Ask to meet the groomer.  First things first, look at their hands and when you shake hands notice how they feel.  Red, cracked, rough, old looking and dry irritated hands are a good indication of the chemicals they are using on the pets.  You dog is only exposed once every 6 weeks of so.  The groomer is exposed to the shampoos, conditioners and fragrances every day.  Okay looking hands that feel rough and dry is a good indication that they use gloves to wash the dog or have an assistant do it.   That is why you bring your own shampoo.   That haircut does not affect the dogs skin, but the shampooing, whitening (if applicable) and conditioners can do a number on the dogs skin.  The best way to be sure, is to bring all your own stuff.  It is probably not going to get you a discount, but bringing your own assures that what goes on your dog’s skin is a known product.  That is not why you brought your bottle for the interview.   After assessing the groomer’s hands, hand them the bottle and tell them that this is the shampoo, conditioner et al that you want them to use.  Normally, the really good ones do not care and will often ask why or inquire about the products.  The automated regimented “car wash” groomer will bock or even refuse saying that there is no difference in shampoos.  This is another good time to ask if they groom coyote’s…and leave!

Lastly, we always look to see how clean the place is looking at the corners of the floor and around table legs to see if the floor is regularly washed.  Cleanliness is all about pet safety while in their care.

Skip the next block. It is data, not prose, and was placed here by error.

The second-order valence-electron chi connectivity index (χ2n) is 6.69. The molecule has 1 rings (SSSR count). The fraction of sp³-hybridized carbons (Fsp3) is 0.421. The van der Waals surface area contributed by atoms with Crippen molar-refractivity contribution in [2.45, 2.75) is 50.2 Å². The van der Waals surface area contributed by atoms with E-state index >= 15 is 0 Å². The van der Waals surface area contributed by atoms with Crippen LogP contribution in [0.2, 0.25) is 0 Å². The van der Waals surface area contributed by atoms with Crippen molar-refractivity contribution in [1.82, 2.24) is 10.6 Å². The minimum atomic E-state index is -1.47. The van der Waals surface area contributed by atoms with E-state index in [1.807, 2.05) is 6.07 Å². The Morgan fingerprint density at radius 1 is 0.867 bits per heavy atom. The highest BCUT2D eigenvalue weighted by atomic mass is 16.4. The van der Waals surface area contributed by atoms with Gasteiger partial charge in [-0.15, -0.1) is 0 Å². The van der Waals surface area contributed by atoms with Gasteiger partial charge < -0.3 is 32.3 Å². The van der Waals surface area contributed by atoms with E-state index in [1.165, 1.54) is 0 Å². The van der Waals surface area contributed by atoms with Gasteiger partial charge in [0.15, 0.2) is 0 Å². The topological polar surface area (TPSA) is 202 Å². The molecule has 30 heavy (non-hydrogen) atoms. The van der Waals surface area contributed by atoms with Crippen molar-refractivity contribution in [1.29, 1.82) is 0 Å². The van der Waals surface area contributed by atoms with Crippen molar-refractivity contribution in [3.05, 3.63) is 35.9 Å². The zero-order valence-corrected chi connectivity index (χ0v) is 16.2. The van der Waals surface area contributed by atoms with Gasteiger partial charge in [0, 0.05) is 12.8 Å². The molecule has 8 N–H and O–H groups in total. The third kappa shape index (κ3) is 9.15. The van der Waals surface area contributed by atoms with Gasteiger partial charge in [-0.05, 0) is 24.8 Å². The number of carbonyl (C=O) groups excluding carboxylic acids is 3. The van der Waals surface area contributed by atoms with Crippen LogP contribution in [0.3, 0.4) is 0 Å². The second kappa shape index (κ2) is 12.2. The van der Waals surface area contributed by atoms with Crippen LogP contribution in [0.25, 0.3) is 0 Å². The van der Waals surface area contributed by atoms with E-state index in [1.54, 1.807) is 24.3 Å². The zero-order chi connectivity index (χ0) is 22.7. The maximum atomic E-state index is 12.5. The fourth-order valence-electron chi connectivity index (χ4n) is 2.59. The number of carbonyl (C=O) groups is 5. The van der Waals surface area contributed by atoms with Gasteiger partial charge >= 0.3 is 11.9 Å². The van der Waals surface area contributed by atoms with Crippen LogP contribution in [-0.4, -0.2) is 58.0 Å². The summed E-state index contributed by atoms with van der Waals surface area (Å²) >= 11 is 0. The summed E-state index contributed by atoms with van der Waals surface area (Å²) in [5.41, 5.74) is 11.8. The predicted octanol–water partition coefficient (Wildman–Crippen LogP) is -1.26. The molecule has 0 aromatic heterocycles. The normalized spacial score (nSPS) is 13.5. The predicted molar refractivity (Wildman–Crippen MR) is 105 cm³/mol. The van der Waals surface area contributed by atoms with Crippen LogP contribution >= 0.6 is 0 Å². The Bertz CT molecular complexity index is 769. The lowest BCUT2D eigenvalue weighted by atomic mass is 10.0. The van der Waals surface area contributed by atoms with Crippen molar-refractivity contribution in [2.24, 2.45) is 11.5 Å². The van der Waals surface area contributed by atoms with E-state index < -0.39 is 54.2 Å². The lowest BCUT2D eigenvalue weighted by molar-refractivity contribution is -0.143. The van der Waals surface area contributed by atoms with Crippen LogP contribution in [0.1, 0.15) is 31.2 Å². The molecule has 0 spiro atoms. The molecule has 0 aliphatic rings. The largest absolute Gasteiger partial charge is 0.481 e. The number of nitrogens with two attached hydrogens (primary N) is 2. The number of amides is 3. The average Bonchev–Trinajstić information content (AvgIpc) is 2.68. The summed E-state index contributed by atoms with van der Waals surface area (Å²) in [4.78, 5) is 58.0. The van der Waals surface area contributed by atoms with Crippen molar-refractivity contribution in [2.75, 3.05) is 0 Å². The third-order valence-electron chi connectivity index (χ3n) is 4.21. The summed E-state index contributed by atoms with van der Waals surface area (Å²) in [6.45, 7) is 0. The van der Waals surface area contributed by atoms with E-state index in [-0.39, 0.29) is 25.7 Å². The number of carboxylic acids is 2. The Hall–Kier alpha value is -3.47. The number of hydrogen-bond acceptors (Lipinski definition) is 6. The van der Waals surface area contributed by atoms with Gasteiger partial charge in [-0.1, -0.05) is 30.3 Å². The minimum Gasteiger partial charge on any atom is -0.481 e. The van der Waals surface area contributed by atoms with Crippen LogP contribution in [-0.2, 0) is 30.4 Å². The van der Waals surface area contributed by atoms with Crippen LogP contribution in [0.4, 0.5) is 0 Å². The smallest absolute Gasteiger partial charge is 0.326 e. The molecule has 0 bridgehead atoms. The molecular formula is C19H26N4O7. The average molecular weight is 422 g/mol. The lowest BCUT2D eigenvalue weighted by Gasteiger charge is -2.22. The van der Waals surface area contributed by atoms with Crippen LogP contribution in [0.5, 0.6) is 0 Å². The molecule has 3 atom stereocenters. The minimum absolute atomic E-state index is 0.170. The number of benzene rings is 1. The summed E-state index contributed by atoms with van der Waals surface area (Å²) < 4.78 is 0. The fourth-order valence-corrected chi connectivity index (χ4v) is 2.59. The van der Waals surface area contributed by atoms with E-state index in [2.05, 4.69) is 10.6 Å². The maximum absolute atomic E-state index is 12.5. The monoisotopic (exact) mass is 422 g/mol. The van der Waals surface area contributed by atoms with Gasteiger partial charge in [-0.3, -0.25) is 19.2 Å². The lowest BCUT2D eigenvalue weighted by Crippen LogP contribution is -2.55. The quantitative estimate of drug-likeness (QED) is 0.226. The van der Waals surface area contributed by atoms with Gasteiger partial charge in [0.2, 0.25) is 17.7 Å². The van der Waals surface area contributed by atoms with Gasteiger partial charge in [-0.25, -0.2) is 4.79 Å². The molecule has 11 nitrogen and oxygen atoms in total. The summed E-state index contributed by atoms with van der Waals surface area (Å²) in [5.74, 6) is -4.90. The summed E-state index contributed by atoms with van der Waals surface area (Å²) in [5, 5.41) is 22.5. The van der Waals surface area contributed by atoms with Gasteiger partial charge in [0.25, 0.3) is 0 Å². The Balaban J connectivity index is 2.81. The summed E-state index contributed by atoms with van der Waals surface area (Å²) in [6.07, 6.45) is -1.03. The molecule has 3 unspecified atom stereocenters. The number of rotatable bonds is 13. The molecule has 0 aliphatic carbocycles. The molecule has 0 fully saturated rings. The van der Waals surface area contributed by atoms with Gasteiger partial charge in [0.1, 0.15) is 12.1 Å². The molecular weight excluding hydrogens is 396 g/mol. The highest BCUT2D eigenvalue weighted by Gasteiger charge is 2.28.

As strange as it may sound, your intuition is your best tool.  If it feels right using the above tests, schedule an appointment.  If it does not feel right, either drill deeper asking more questions and ask for references.

If you live in one place like normal people,   use the above assessment to test your own groomer.  If you are looking for a groomer, it is a five minute test to begin the trust process.   Don’t worry if it takes five or six attempts to find a groomer that you are happy with.  We feel there is a low percentage of really great groomers and that is why California is attempting to create a licensing process…Oh, you did not know that most states do not require groomers to be licensed.  Yep, that is true!

When you bring in your pup, bring your shampoo and any other products with you.  Write down the instructions to use the products and don’t forget to say, “NO PERFUME!”  The phthalates in cheap dog grooming perfumes irritate the dogs noses and even worse can cause their musk glands to over products.   Ever wonder why your dog smells sooner and worse after coming back from the groomers?

Pet shampoos that are natural are pH balanced for dog skin and contain no artificial or man-made chemicals.  The oils and botanicals are there to help and condition the dogs skin as well as not causing reactions.   The rule is simple, use a tested product that works.  Don’t buy a shampoo for your dog that smells good to you!

Wendy

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Keys Founder & Chief Technologist. Author: Chemical-Free Skin Health® , Defining Moments